Falls in European share prices also supported the dollar, which has a tendency to gain when investors shed risk assets. Movements in the foreign exchange market were further dulled because Tokyo markets were closed for a national holiday.
The dollar fell as stocks gained the previous day after data showed a pick-up in manufacturing activity round the globe, but later lost some ground on concerns about the banking system.
Sterling tumbled against the dollar on Tuesday when details were published of a shake-up of some government-acquired banks.
Shares in Royal Bank of Scotland (RBS.L) fell some 5 percent in early trade after it agreed to sell off some businesses. [ID:nL3540088]
In contrast, Lloyds Banking Group (LLOY.L) stocks rose some 2 percent after it said it would launch a record 13.5 billion pound ($22 billion) rights issue.
But UK and European shares were down 1.0 percent in early trade. A poor performance from UBS also weighed on shares.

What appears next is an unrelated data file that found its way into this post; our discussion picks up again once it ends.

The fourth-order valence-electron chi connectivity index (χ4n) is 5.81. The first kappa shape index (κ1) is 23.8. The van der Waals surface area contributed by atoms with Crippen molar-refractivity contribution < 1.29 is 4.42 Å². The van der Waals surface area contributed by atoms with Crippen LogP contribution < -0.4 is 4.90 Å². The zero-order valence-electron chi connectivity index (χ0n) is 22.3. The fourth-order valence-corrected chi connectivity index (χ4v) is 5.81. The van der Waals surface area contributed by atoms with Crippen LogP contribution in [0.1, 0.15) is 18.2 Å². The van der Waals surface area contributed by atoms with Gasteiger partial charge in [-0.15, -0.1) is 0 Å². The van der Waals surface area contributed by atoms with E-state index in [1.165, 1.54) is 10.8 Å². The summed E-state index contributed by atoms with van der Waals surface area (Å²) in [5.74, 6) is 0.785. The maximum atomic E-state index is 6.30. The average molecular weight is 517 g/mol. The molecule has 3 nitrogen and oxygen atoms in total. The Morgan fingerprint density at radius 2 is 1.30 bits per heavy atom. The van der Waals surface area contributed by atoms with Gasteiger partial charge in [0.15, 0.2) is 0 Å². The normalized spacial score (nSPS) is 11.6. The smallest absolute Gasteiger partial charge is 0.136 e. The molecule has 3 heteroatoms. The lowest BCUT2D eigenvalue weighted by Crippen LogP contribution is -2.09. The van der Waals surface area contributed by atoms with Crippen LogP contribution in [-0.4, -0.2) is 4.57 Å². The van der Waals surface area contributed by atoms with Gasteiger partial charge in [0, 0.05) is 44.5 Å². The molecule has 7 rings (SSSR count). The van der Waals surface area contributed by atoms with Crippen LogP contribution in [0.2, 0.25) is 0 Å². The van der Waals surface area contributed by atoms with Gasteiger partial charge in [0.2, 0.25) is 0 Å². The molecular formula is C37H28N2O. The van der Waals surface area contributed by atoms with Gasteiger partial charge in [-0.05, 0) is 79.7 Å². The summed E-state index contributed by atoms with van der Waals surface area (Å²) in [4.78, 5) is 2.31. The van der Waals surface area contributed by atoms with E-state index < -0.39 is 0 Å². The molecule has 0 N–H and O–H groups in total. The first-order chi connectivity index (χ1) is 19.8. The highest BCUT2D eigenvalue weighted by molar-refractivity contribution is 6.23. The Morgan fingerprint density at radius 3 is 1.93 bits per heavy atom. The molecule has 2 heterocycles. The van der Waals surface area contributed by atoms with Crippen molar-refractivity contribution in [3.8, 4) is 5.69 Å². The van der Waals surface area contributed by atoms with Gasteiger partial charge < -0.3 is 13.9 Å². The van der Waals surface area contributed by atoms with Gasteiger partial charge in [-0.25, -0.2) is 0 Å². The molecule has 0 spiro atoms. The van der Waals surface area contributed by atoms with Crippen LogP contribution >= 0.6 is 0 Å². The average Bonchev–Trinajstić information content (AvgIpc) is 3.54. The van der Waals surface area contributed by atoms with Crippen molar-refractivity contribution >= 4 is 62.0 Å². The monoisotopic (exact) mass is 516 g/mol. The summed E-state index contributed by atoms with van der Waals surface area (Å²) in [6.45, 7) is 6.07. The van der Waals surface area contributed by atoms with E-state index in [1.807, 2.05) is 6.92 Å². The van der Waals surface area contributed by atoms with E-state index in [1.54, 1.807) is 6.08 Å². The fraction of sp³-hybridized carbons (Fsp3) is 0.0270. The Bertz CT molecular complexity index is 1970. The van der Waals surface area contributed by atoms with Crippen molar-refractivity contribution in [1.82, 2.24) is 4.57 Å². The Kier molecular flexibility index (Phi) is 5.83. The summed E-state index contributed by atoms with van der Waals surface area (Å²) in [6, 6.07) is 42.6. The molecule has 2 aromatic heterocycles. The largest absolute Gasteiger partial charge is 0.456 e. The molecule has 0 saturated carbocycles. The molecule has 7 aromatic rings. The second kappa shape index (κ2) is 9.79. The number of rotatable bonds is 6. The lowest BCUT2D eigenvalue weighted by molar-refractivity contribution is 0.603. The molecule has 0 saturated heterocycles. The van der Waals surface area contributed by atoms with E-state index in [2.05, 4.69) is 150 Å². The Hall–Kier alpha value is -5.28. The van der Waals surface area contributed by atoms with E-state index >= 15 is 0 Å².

At 0725 GMT, the pound was at $1.6308 GBP=D4, down 0.5 percent on the day, after falling to a one-week low of $1.6292.
A dearth of major economic data during European hours will likely leave traders taking their cue from stock markets. But they remain wary -- as well as the Fed, the European Central Bank and the Bank of England will also hold policy meetings this week. [ECB/INT] [BOE/INT]
The Fed is expected to keep its benchmark interest rate unchanged near zero, where it has been since December. The focus is on how policymakers will represent future options, but many analysts say the Fed is unlikely to change the wording of keeping rates low for an "extended period."
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